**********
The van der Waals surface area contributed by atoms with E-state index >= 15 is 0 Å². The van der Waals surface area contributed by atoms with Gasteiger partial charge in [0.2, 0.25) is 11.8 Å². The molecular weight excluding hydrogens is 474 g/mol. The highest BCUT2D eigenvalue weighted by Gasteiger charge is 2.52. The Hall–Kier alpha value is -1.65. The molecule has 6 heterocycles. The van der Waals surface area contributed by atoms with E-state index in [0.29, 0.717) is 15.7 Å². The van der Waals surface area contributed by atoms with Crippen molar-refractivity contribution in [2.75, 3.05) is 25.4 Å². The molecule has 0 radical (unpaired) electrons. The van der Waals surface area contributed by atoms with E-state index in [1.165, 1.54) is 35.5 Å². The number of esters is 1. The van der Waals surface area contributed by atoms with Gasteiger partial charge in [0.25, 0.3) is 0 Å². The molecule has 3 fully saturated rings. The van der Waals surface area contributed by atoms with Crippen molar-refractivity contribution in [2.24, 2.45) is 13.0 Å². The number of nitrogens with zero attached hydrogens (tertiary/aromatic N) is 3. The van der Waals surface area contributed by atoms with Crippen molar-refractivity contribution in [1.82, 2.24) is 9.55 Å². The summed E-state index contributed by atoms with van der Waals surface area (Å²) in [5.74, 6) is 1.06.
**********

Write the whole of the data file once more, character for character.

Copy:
The van der Waals surface area contributed by atoms with E-state index >= 15 is 0 Å². The van der Waals surface area contributed by atoms with Gasteiger partial charge in [0.2, 0.25) is 11.8 Å². The molecular weight excluding hydrogens is 474 g/mol. The highest BCUT2D eigenvalue weighted by Gasteiger charge is 2.52. The Hall–Kier alpha value is -1.65. The molecule has 6 heterocycles. The van der Waals surface area contributed by atoms with E-state index in [0.29, 0.717) is 15.7 Å². The van der Waals surface area contributed by atoms with Crippen molar-refractivity contribution in [2.75, 3.05) is 25.4 Å². The molecule has 0 radical (unpaired) electrons. The van der Waals surface area contributed by atoms with E-state index in [1.165, 1.54) is 35.5 Å². The number of esters is 1. The van der Waals surface area contributed by atoms with Gasteiger partial charge in [0.25, 0.3) is 0 Å². The molecule has 3 fully saturated rings. The van der Waals surface area contributed by atoms with Crippen molar-refractivity contribution in [2.24, 2.45) is 13.0 Å². The number of nitrogens with zero attached hydrogens (tertiary/aromatic N) is 3. The van der Waals surface area contributed by atoms with Crippen molar-refractivity contribution in [1.82, 2.24) is 9.55 Å². The summed E-state index contributed by atoms with van der Waals surface area (Å²) in [5.74, 6) is 1.06.